I walk through the trees, the satisfying sound of leaves crunching under my feet soothing my nerves.

In the woods waits the only person with whom I can be myself. Gale. I can feel the muscles in my face relaxing, my pace quickening as I climb the hills over to our place, a rock ledge overlooking a valley. A thicket of berry bushes protects it from unwanted eyes. The sight of him waiting there brings on a smile. Gale says I never smile except in the woods.

"Hey, Catnip," says Gale. "Look what I shot."

He holds up a loaf of bread with an arrow stuck in it, and I laugh. It's real bakery bread, not the flat, dense loaves we make from out grain rations. Fine bread like this is for special occasions.

"Mm, still warm," I say. He must have been at the bakery at the crack of dawn to trade for it. "What did it cost you?"

"Just a squirrel. Think the old man was feeling sentimental this morning," says Gale. "Even wished me luck."

"Well, we all feel a little closer today, don't we?" I say, not even bothering to roll my eyes. "Prim left us a cheese." I pull it out.

His expression brightens at the treat. "Thank you, Prim. We'll have a real feast." Suddenly he falls into a Capitol accent as he mimics Effie Trinket, the maniacally upbeat woman who arrives once a year to read out the names of the reaping. "I almost forgot. Happy Hunger Games!" he plucks a few blackberries from the bushes around us. "And may the odds—" he tosses a berry in a high arc toward me.

I catch it in my mouth and break the delicate skin with my teeth. The sweet tartness explodes across my tongue. "—be ever in your favor!" I finish with equal verve. We have to joke about it because the alternative it to be scared out of your wits. Besides, the Capitol accent is so affected, almost anything sounds funny in it.

I watch as Gale pulls out his knife and slices the bread.

Gale spreads the bread slices with the soft goat cheese, carefully placing a basil leaf on each while I strip the bushes of their berries. We settle back in a nook in the rocks. From this place, we are invisible but have a clear view of the valley, which is teeming with summer life, greens to gather, roots to dig, fish iridescent in the sunlight.

"We could do it, you know," he says.


After a scary and quixotic conversation with Gale and fishing, we start to head over to the strawberry patch I found a few years ago.

As we walk over, I hear a rustle of a disturbed bush. I look over to see a stag, pretty lean with a good, muscled limbs and pretty meaty upper body. I'm pretty sure it'll make a good price at the Hob.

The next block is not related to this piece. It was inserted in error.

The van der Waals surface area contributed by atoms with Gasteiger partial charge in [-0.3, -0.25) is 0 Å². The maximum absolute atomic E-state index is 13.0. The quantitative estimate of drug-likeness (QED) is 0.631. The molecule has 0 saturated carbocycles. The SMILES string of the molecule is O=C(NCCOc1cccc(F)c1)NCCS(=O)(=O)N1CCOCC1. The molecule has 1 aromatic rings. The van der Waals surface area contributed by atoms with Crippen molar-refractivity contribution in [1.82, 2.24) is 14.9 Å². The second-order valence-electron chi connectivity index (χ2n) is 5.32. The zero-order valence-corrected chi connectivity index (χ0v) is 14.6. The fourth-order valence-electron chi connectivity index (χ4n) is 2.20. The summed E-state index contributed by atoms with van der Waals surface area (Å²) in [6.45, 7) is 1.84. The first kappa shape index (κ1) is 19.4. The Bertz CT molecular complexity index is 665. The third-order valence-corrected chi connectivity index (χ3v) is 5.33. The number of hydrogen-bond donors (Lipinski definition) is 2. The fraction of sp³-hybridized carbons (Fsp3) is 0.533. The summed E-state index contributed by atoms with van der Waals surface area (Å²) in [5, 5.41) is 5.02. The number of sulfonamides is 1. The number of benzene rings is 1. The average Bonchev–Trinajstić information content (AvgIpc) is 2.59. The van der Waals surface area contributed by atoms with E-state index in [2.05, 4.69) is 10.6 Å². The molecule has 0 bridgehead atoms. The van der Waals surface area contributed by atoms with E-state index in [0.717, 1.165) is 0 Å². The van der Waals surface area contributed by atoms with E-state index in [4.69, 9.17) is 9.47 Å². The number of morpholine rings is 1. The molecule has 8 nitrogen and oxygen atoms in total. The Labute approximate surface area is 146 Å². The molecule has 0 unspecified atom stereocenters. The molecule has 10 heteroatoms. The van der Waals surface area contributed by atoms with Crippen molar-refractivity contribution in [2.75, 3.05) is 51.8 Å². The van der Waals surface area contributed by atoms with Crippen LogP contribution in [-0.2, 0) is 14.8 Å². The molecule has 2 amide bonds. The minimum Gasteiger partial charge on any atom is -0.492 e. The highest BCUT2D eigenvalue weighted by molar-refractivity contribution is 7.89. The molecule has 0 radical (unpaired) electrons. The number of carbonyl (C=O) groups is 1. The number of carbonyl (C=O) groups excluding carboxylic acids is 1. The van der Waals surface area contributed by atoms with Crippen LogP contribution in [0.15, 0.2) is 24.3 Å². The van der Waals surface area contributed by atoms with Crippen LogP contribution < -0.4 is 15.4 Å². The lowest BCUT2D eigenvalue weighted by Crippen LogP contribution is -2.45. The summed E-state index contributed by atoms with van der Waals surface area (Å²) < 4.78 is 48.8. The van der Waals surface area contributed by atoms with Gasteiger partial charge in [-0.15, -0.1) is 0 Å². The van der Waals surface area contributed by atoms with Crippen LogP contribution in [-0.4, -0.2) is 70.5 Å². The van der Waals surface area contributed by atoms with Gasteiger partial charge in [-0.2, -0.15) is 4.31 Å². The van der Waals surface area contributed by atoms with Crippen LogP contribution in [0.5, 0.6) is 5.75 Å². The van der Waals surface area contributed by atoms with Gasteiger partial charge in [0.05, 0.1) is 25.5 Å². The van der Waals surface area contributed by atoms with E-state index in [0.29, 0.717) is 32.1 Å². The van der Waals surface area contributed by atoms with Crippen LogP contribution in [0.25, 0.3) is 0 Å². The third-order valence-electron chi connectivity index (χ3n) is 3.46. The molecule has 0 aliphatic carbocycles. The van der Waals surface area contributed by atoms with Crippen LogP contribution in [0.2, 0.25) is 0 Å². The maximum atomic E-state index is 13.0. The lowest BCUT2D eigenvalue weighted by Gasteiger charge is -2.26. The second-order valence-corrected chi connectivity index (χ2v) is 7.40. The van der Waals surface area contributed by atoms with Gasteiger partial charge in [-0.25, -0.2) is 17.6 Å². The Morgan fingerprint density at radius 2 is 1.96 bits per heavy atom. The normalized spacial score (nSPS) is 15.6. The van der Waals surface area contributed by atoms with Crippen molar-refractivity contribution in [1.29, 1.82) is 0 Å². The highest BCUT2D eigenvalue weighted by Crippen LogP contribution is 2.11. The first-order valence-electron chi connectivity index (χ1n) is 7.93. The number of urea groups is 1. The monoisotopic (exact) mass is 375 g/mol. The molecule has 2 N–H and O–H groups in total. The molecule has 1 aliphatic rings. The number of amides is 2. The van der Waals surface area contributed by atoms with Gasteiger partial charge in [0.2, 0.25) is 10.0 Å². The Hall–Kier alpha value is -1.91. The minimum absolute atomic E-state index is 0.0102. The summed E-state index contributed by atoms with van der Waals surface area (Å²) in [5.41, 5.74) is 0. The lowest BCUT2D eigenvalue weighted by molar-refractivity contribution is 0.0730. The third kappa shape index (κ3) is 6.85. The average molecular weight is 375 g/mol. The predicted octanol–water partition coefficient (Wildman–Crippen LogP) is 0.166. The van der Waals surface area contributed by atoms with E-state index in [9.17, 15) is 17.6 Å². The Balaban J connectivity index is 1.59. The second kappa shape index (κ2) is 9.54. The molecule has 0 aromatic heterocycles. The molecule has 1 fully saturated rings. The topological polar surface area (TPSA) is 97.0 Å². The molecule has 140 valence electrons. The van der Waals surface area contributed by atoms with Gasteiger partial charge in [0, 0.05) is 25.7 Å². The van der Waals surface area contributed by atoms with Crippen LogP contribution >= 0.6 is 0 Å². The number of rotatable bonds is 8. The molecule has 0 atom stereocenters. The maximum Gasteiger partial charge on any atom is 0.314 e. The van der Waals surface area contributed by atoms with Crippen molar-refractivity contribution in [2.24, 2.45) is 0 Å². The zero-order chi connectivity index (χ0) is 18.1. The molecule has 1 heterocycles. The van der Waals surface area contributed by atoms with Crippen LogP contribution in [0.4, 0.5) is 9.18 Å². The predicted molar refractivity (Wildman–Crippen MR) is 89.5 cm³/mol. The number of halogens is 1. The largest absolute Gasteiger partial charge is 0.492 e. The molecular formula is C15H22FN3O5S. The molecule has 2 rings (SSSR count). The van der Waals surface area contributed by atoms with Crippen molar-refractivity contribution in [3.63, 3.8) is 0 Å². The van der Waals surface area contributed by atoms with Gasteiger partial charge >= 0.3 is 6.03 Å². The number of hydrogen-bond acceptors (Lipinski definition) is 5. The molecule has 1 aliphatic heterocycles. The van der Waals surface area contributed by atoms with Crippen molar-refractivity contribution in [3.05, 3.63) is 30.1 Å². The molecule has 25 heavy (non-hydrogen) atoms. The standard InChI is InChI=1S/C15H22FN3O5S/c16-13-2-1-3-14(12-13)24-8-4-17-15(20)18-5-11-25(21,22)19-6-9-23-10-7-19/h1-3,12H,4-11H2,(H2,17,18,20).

I slowly draw an arrow, notching it and pulling the string back.

I hear Gale lean in close, his mouth to my ear.

"What are you planning to do with a whole stag?" he whispers, trying not to scare it off despite his disagreement.

"I'm going to sell it," I whisper back, aiming for the eye. "I'm sure he'll make a good sell at the Hob."

He stays quiet, leaning away as I prepare to let the string loose.

Then it wails, a throwing dagger suddenly appearing at its neck. It staggers back, wailing in pain as it tries to run away.

Another dagger makes an appearance at its head, close to the eye.

It falls to the ground, blood slowly seeping out of the two bloody yet clean wounds.

Gale and I duck, waiting to see who the culprit that took my kill was.

As we duck down behind a log, we see a boy about my age, maybe a year older, jump down a boulder behind a tree that kept us from seeing him. I stare as he pulls the daggers out, seeing the wounds are actually cleaner than I thought. A perfect slice where the daggers hit, no ragged edges. I raise my brows, impressed.

He looks around while tucking the two, beautifully crafted daggers into a belt that holds multiple daggers—both throwing and usual stabbing daggers—almost like if he knew someone else was in his presence but he looks back down at his kill and hauls the stag over his shoulder, carrying it himself. He's obviously strong. But who is he? I've never seen him at the Seam. If he has to hunt for himself, he's got to be around the Seam.

He leaves, leaving Gale and I staring after him. We both stay quiet until we know he's gone.

"Who is he?" I ask.

"That's…that's um, I forgot his name, but he's in my class. He's not really social and he lags at school. Not much of a talker," he says.

I look back at the previous spot.

"How come we never came across him in hunts?" I wonder aloud.

Gale shrugs, seeming irritated that someone else was taking our game.

"I don't know, but let's just get the strawberries," he says.

I nod, walking with him but looking back at the spot the boy was at. Who is he?

Hey guys! I know that I have another story but I've been writing this one longer and I just wanted to see how much people would like it or read it. I hope you guys enjoy.